The Smiths’ debut is often regarded as an album that could have been much better, yet was marred by a production that did the songs no justice. You realize this is true the second “Reel Around The Fountain” starts playing, but it also dawns on you that some selections were not that strong to begin with either, and that no amount of production wizardry could have elevated them. The most obvious case is “Miserable Lie”, a song which actually worked quite well live. There are also a couple of tracks such as “You’ve Got Everything Now” and “I Don’t Owe You Anything” that are pure vitriol – Morrissey is yet to find how to articulate certain feelings and shape them into songs.
In any case, the album has enough praiseworthy tunes to merit a purchase. These include the unsettling “Pretty Girls Make Graves” (a tale of a homosexual besieged by a woman who keeps on making advances), the yearning “Still Ill” and one of the few Smith tunes that virtually everybody reveres: “This Charming Man”. I bet you know it, but just in case:
The album likewise includes their first single ever (“Hand In Glove”), albeit it was remixed and it doesn’t fade in like the single cut. A song which is often dismissed but which I greatly admire is “What Difference Does It Make?”. It was released as a single, and it was an obvious choice – Marr piled almost 15 guitars and played them all with his usual gusto.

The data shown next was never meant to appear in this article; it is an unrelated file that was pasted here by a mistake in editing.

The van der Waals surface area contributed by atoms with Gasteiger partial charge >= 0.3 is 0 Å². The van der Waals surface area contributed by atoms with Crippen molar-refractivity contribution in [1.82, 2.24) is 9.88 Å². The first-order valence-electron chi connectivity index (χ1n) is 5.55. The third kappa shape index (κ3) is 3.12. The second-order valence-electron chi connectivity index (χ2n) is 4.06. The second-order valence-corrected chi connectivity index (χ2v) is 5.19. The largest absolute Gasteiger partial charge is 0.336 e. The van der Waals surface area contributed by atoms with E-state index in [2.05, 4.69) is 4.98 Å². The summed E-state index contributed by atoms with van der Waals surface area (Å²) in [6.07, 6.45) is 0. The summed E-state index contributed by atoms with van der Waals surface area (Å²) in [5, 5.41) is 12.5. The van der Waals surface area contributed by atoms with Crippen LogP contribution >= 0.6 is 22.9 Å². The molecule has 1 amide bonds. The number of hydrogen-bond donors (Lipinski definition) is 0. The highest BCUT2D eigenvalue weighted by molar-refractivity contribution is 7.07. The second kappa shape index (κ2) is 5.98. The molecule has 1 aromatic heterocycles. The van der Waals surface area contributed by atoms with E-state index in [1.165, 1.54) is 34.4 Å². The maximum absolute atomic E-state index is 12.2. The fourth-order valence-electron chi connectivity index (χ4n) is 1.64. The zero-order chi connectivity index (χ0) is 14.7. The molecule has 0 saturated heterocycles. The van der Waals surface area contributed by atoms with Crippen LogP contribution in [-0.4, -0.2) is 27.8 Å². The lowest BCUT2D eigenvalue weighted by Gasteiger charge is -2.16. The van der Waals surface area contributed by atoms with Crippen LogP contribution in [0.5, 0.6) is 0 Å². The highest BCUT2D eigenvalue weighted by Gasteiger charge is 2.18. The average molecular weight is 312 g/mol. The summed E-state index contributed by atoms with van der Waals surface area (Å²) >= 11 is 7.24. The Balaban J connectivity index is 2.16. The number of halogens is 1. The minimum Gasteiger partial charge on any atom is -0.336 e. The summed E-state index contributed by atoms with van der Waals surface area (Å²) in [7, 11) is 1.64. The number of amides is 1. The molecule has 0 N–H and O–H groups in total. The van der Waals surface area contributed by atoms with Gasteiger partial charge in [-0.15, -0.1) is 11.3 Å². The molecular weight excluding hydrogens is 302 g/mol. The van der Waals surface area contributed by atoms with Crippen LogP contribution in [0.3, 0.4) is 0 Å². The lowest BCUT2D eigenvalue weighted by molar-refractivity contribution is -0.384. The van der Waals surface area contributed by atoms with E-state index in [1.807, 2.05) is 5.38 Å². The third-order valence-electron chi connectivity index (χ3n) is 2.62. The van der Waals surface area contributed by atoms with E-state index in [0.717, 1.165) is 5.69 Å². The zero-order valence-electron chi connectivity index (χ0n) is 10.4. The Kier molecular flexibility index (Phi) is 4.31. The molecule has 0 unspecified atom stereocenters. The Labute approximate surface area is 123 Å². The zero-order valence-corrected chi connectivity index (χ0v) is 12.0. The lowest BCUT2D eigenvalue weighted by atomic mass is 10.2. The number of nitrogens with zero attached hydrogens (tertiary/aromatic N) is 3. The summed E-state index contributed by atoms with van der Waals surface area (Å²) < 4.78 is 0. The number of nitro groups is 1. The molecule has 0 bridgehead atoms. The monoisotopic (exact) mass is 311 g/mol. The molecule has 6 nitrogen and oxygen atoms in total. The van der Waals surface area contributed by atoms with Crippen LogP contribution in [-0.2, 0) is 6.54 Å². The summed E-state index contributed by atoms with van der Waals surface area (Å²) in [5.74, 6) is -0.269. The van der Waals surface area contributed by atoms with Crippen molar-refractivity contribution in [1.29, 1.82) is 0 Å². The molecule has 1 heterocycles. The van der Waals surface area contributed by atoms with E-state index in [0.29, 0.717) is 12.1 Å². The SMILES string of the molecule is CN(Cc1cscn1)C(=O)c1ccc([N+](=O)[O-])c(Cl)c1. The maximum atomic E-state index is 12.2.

There are also two controversial numbers (“Reel Around The Fountain” and “The Hand That Rocks The Cradle”) that approach affection and manifestations of love in slightly fitful settings – they were actually denounced in the press as condoning child abuse. A third song (“Suffer Little Children”) dealt with a touchy issue (The Moors Murders) in a way that some saw as opportunistic, but which turned out to denote genuine concern and tristfulness.
Summing up, while this album is not perfect it did more than enough to make the general public aware that something was making waves in the Manchester scene in 1984, and that those waves could sweep the entire country before too long. “England is mine and it owes me a living”, Mozzer sang in “Still Ill”. He captured the frustration of thousands in the aftermath of the punk years, and The Smiths’ first album still stands its ground – not as a flawless piece but as an authentic artifact of the despondency we all feel when we are leaving adolescence behind and we realize that there is something against us. And “it’s not time”.